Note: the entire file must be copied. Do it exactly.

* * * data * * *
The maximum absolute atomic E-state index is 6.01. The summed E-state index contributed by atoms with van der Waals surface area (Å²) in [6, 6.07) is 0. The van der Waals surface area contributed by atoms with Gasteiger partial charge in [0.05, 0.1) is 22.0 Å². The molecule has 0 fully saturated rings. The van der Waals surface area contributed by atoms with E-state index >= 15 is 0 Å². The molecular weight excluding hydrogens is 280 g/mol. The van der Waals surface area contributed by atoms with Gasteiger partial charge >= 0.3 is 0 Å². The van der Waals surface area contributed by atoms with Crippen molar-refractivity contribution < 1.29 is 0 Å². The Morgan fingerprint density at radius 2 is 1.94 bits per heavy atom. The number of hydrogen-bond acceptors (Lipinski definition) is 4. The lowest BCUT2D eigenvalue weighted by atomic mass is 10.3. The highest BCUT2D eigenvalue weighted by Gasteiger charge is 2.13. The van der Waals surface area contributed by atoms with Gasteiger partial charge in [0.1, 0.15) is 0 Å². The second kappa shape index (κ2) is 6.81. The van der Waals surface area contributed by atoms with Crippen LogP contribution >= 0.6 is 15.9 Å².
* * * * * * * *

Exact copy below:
The maximum absolute atomic E-state index is 6.01. The summed E-state index contributed by atoms with van der Waals surface area (Å²) in [6, 6.07) is 0. The van der Waals surface area contributed by atoms with Gasteiger partial charge in [0.05, 0.1) is 22.0 Å². The molecule has 0 fully saturated rings. The van der Waals surface area contributed by atoms with E-state index >= 15 is 0 Å². The molecular weight excluding hydrogens is 280 g/mol. The van der Waals surface area contributed by atoms with Gasteiger partial charge >= 0.3 is 0 Å². The van der Waals surface area contributed by atoms with Crippen molar-refractivity contribution < 1.29 is 0 Å². The Morgan fingerprint density at radius 2 is 1.94 bits per heavy atom. The number of hydrogen-bond acceptors (Lipinski definition) is 4. The lowest BCUT2D eigenvalue weighted by atomic mass is 10.3. The highest BCUT2D eigenvalue weighted by Gasteiger charge is 2.13. The van der Waals surface area contributed by atoms with Gasteiger partial charge in [0.1, 0.15) is 0 Å². The second kappa shape index (κ2) is 6.81. The van der Waals surface area contributed by atoms with Crippen LogP contribution >= 0.6 is 15.9 Å².